Minnesota prosecutors fail to hold police accountable, critics say
MINNEAPOLIS — Over the past three years, five different judges in Hennepin County have ruled that Corcoran, Minn., police officer Cody Vojacek conducted unlawful searches, leading to the dismissal of six criminal cases.In a February hearing on the most recent case, when asked under oath if he had adjusted his methods based on the courts’ repeated rebuffs, Vojacek was unequivocal that he had not.“No, because I disagreed with the findings of those orders,” Vojacek said. “So no, I didn’t. I do things exactly the same as I always have.”The case illustrates a problem in America’s criminal justice s...
Star Tribune (Minneapolis)
2 San Quentin death row inmates die from COVID-19
SACRAMENTO, Calif. — Two of California death row’s most notorious inmates apparently died from COVID-19, bringing the number of inmates across the state to die after contracting the coronavirus to at least 24.The men, convicted child killer Scott Thomas Erskine and Manuel Machado Alvarez, both died on July 3, the California Department of Corrections and Rehabilitation said in a news release.Both men were being treated at outside hospitals after being sickened by coronavirus inside San Quentin State Prison, where the virus has run rampant for nearly two weeks. Nearly 1,400 inmates, one in three...
The Sacramento Bee
Senate Republicans seek to join defense in Minnesota abortion case
MINNEAPOLIS — Days after the United States Supreme Court struck down a Louisiana abortion law, Minnesota Senate Republicans moved to get involved in a legal battle over the state’s own measures on abortion access.In a party-line vote Thursday evening, the Senate Rules Committee voted to hire outside counsel to defend a slate of state abortion restrictions against an ongoing lawsuit.Backers of the lawsuit are seeking to strike down a number of longstanding laws, including state’s 24-hour waiting period, two-parent parental notification for patients under 18, and a burial or cremation requiremen...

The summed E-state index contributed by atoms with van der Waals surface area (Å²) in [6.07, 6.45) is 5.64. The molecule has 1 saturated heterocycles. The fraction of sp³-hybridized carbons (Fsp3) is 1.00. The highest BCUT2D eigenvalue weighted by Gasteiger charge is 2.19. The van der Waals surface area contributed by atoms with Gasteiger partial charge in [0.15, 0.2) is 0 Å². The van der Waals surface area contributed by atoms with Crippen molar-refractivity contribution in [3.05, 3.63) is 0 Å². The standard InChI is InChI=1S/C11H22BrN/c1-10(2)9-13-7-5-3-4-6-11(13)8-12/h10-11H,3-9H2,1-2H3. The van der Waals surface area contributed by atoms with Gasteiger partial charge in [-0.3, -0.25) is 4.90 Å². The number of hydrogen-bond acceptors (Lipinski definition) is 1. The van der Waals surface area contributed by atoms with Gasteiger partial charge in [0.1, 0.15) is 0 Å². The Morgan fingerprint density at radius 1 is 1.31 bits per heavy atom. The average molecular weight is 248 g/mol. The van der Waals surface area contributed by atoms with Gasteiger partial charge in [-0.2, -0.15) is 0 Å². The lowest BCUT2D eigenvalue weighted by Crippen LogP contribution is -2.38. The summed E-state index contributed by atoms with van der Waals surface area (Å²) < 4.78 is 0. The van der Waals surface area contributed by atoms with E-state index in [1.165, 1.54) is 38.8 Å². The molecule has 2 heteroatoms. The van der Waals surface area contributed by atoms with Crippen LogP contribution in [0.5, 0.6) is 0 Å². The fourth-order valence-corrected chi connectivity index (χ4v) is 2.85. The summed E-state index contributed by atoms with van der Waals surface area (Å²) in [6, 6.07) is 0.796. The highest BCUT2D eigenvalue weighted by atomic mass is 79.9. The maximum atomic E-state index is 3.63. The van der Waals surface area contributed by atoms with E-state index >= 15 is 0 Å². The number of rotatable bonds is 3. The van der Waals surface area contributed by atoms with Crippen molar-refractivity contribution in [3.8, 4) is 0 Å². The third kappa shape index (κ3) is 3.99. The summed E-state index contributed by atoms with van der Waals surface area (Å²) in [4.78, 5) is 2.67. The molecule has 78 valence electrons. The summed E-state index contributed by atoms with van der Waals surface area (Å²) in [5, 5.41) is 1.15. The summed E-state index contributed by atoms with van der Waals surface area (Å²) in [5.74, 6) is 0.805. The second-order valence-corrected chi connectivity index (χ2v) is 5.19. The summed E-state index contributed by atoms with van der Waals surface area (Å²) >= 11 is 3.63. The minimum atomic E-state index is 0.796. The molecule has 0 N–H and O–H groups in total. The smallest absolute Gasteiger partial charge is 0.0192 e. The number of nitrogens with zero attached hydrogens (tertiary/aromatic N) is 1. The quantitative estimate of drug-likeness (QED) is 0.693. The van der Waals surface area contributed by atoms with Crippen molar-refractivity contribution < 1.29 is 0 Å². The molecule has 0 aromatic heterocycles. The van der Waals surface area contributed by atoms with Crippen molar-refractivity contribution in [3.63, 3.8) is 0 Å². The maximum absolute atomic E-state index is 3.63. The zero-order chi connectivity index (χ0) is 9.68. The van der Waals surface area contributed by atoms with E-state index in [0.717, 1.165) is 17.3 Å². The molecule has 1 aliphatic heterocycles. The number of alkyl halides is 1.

Star Tribune (Minneapolis)
With 12 in Texas on federal death row, Justice Department resumes executions
AUSTIN, Texas — The U.S. Supreme Court earlier this week declined to hear a challenge to the Trump administration’s revised federal death penalty practice, and the four men who appealed their executions are scheduled to be put to death this summer.The U.S. Justice Department has said additional executions will be set at a later date. The last federal execution, in any state, took place in 2003.None of the four cases is from Texas, but even if the Supreme Court had temporarily blocked the men’s executions, such a decision would not have had an effect on those on federal death row in the Lone St...
Nation and world news briefs
Moderna delays Phase 3 trial for COVID-19 vaccineModerna’s heavily anticipated trial for a coronavirus vaccine, which was set to begin next week, has been delayed.“Moderna has previously disclosed that the Phase 3 trial of its COVID-19 vaccine candidate mRNA-1273 is expected to begin in July. The trial is still expected to begin in July and we expect to be the first to start a Phase 3 trial,” read a company statement sent to The New York Daily News Thursday. “We have worked closely with NIH/OWS to align on the final protocol in order to begin the trial on time.”The Phase 3 study, which include...
Tribune News Service
Trial delayed for militia leader allegedly behind Minn. mosque bombing